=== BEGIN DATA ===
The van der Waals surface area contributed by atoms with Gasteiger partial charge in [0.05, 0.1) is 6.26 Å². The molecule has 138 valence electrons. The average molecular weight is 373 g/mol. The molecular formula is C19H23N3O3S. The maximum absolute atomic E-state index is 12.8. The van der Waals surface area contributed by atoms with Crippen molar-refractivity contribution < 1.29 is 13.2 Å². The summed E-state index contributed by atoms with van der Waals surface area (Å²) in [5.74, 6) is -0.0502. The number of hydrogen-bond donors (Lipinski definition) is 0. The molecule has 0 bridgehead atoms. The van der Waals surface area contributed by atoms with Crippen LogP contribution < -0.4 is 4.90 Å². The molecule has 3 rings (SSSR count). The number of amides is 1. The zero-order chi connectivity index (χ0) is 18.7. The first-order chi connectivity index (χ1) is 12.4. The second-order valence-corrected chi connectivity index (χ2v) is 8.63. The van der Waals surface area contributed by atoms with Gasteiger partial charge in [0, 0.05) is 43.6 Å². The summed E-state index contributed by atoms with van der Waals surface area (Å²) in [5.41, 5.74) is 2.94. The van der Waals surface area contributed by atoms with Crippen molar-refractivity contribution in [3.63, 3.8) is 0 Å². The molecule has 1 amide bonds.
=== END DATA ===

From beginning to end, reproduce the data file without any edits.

The van der Waals surface area contributed by atoms with Gasteiger partial charge in [0.05, 0.1) is 6.26 Å². The molecule has 138 valence electrons. The average molecular weight is 373 g/mol. The molecular formula is C19H23N3O3S. The maximum absolute atomic E-state index is 12.8. The van der Waals surface area contributed by atoms with Crippen molar-refractivity contribution < 1.29 is 13.2 Å². The summed E-state index contributed by atoms with van der Waals surface area (Å²) in [5.74, 6) is -0.0502. The number of hydrogen-bond donors (Lipinski definition) is 0. The molecule has 0 bridgehead atoms. The van der Waals surface area contributed by atoms with Crippen LogP contribution < -0.4 is 4.90 Å². The molecule has 3 rings (SSSR count). The number of amides is 1. The zero-order chi connectivity index (χ0) is 18.7. The first-order chi connectivity index (χ1) is 12.4. The second-order valence-corrected chi connectivity index (χ2v) is 8.63. The van der Waals surface area contributed by atoms with Gasteiger partial charge in [0, 0.05) is 43.6 Å². The summed E-state index contributed by atoms with van der Waals surface area (Å²) in [5.41, 5.74) is 2.94. The van der Waals surface area contributed by atoms with Crippen molar-refractivity contribution in [3.63, 3.8) is 0 Å². The molecule has 1 amide bonds.